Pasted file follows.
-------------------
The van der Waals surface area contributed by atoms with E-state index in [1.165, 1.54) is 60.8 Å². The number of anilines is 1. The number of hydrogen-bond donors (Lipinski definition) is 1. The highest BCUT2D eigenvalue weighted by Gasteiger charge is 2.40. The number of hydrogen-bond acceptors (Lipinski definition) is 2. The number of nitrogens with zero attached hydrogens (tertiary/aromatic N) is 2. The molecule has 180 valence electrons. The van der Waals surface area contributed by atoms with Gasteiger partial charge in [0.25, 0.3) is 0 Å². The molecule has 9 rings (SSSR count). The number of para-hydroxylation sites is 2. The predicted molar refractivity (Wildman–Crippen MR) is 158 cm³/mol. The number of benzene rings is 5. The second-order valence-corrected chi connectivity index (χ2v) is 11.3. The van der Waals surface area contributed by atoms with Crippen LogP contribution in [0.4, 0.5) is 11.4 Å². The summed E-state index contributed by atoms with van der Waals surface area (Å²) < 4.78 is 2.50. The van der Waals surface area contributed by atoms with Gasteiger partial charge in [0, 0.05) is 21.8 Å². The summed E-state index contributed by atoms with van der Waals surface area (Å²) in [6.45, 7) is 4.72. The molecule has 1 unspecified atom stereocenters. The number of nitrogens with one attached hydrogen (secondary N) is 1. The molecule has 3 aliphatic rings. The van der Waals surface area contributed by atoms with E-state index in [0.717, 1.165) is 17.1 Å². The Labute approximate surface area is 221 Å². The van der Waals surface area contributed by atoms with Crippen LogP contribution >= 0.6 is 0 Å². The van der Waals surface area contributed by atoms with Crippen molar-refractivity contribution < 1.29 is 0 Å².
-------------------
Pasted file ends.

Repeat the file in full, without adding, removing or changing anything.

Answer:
The van der Waals surface area contributed by atoms with E-state index in [1.165, 1.54) is 60.8 Å². The number of anilines is 1. The number of hydrogen-bond donors (Lipinski definition) is 1. The highest BCUT2D eigenvalue weighted by Gasteiger charge is 2.40. The number of hydrogen-bond acceptors (Lipinski definition) is 2. The number of nitrogens with zero attached hydrogens (tertiary/aromatic N) is 2. The molecule has 180 valence electrons. The van der Waals surface area contributed by atoms with Gasteiger partial charge in [0.25, 0.3) is 0 Å². The molecule has 9 rings (SSSR count). The number of para-hydroxylation sites is 2. The predicted molar refractivity (Wildman–Crippen MR) is 158 cm³/mol. The number of benzene rings is 5. The second-order valence-corrected chi connectivity index (χ2v) is 11.3. The van der Waals surface area contributed by atoms with Crippen LogP contribution in [0.4, 0.5) is 11.4 Å². The summed E-state index contributed by atoms with van der Waals surface area (Å²) < 4.78 is 2.50. The van der Waals surface area contributed by atoms with Gasteiger partial charge in [0, 0.05) is 21.8 Å². The summed E-state index contributed by atoms with van der Waals surface area (Å²) in [6.45, 7) is 4.72. The molecule has 1 unspecified atom stereocenters. The number of nitrogens with one attached hydrogen (secondary N) is 1. The molecule has 3 aliphatic rings. The van der Waals surface area contributed by atoms with E-state index in [0.717, 1.165) is 17.1 Å². The Labute approximate surface area is 221 Å². The van der Waals surface area contributed by atoms with Crippen LogP contribution >= 0.6 is 0 Å². The van der Waals surface area contributed by atoms with Crippen molar-refractivity contribution < 1.29 is 0 Å².